Tooth sensitivity to touch, cold or sweets may be a sign of a cavity or infection, but it may also be caused by tooth root sensitivity. Teeth are covered by enamel which is a very hard substance, which insulates the nerve inside the tooth from the stimuli your teeth experience, such as cold, hot, sweets, and chewing. The enamel surface covers the tooth down to the level on the gums and then the root surface starts. The roots are covered by a substance called cementum. This cementum as shown in the picture to the left, is not as strong as enamel, but is normally protected by the overlying gums. Root sensitivity occurs when something happens to cause the gums to recede, leaving the cementum exposed. The cementum is not a very good insulator, so that is why we get sensitivity.
What causes gum recession?
Your toothbrush could be one of the biggest culprits. Root recession can occur by brushing too hard or by using a hard bristled toothbrush. The use of a soft toothbrush with proper technique, which our wonderful Camarillo Smiles hygienists can help you with, is paramount to preventing recession.
Clenching and grinding of your teeth can cause the recession of the gum tissue. As the teeth come together hard, the teeth flex causing enamel to chip out at the gum line which usually presents itself as a small, or sometimes very large, indentation or shelf at the gum line. These are called abfraction lesions and are very common in people with clenching or grinding habits. These biting forces can also cause the bone that holds the teeth in to recede down away from the tooth exposing the root surface.
Root sensitivity can also be caused by chemical erosion. This can occur in people who drink a lot of carbonated beverages like Pepsi and Coke, or highly acidic drinks like Gatorade and lemonade or suck on highly acidic foods, such as lemons or limes. The strong acids in these products eat away at the protective enamel coating of the teeth right along the gum line, leading to sensitivity. And if you add this to using a hard bristle toothbrush or clenching or grinding your teeth you will get even more recession.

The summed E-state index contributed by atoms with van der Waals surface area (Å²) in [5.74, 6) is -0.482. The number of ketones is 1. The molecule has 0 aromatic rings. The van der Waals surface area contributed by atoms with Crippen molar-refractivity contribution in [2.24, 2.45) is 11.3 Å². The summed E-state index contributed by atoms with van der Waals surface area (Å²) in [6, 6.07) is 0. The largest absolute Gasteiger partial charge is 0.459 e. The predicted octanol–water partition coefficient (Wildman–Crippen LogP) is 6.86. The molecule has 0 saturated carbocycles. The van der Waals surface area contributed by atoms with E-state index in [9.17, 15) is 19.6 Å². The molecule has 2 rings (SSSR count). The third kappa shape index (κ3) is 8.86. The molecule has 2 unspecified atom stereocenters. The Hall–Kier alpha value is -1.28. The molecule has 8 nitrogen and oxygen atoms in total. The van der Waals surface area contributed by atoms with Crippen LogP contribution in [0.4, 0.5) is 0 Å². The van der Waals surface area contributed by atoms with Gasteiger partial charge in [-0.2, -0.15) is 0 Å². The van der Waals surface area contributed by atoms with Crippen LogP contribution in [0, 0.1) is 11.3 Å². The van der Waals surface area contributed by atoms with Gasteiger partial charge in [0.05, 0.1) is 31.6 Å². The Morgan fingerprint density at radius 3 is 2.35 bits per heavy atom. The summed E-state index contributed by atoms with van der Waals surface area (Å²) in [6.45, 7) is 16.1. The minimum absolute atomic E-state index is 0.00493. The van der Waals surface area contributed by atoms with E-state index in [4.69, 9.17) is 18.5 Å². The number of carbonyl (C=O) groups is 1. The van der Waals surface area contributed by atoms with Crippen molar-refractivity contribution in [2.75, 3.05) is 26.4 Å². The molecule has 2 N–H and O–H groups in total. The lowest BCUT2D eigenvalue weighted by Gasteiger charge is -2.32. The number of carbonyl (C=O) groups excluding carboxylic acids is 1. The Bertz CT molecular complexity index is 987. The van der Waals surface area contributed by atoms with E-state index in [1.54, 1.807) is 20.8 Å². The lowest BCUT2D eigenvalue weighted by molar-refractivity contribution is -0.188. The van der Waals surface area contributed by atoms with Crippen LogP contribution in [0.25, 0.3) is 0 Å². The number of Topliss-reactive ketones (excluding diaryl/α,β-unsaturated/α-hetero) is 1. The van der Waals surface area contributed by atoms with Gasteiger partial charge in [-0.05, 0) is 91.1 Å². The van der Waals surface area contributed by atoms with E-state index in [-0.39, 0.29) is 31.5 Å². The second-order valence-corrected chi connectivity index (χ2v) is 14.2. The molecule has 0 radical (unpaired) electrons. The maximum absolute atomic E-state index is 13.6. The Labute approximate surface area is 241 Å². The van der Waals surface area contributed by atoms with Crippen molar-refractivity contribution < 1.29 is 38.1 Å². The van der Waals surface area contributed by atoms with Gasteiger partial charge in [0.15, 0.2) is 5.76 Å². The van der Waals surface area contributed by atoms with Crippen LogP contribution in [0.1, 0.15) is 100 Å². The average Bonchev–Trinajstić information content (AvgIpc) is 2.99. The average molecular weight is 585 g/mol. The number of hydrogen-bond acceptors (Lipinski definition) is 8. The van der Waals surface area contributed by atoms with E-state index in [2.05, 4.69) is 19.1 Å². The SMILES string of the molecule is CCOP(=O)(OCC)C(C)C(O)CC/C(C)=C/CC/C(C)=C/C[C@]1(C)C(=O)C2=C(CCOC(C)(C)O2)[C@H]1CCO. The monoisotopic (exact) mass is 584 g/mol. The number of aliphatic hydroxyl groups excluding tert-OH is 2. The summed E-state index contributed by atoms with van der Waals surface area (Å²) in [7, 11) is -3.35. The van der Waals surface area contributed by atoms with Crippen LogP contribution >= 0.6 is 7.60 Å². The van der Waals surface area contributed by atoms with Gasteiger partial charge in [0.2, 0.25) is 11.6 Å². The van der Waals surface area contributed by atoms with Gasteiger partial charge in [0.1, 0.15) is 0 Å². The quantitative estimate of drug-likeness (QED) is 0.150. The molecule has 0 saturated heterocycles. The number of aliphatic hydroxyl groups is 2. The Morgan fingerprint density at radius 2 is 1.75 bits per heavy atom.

Tooth root sensitivity can also occur after dental treatments. This is especially true if the dental treatment affects the position of the gum tissue on the tooth. Some examples would be gum surgeries that expose more tooth structure or the extraction of teeth, which may cause shrinkage of the gum tissue in the area adjacent to other teeth or even a dental cleaning if there was quite a bit of build up on the teeth.
What Can Be Done For Root Sensitivity
The most critical aspect in treating tooth root sensitivity is accurately diagnosing the cause. If the cause is not known and corrected, the problem will continue to recur in spite of treatment. Since the root surface does not have the benefits of insulation that of enamel affords, the treatment goal is to coat or seal the surface of the exposed root to prevent the stimulus (cold, sweets, etc.) from transmitting to the nerve of the tooth, causing sensitivity.
There are desensitizing toothpastes available at most stores that are made specifically for sensitive teeth. It can take a few weeks, but these toothpastes decrease the tooth root sensitivity over time. Because often times the cause of the sensitivity is not addressed, the sensitivity returns once the toothpaste is stopped. Another option that just came out are the Crest Sensi Stop sensitivity strips. They are a small clear patch that goes over the root surface. You wear them for 10 minutes and it is supposed to give you a month of relief. We will keep you informed about how this and other new products are working. You can see, sensitivity is a widespread issue which is why every major manufacturer of dental products make something for it.
Another option is to have us apply a highly concentrated fluoride varnish to the sensitive areas in our office. We can also seal the area with a thin coating of resin, which is like a thin coat of a clear liquid that helps to seal your tooth. We also offer the most current technologies available that can also desensitize the root surfaces using a laser.
Putting a filling over the exposed area can also seal them. We will do that if the root area has a divot that needs to be filled in, but of course, the cause of the divot needs to be identified and corrected, otherwise the gum may continue to recede past where the filling was placed, causing a new area of root sensitivity. If the recession is more extreme, or it is an esthetic concern, a gum graft may be done. A lot of progress has been made with these procedures and they are better than ever. The results are wonderful.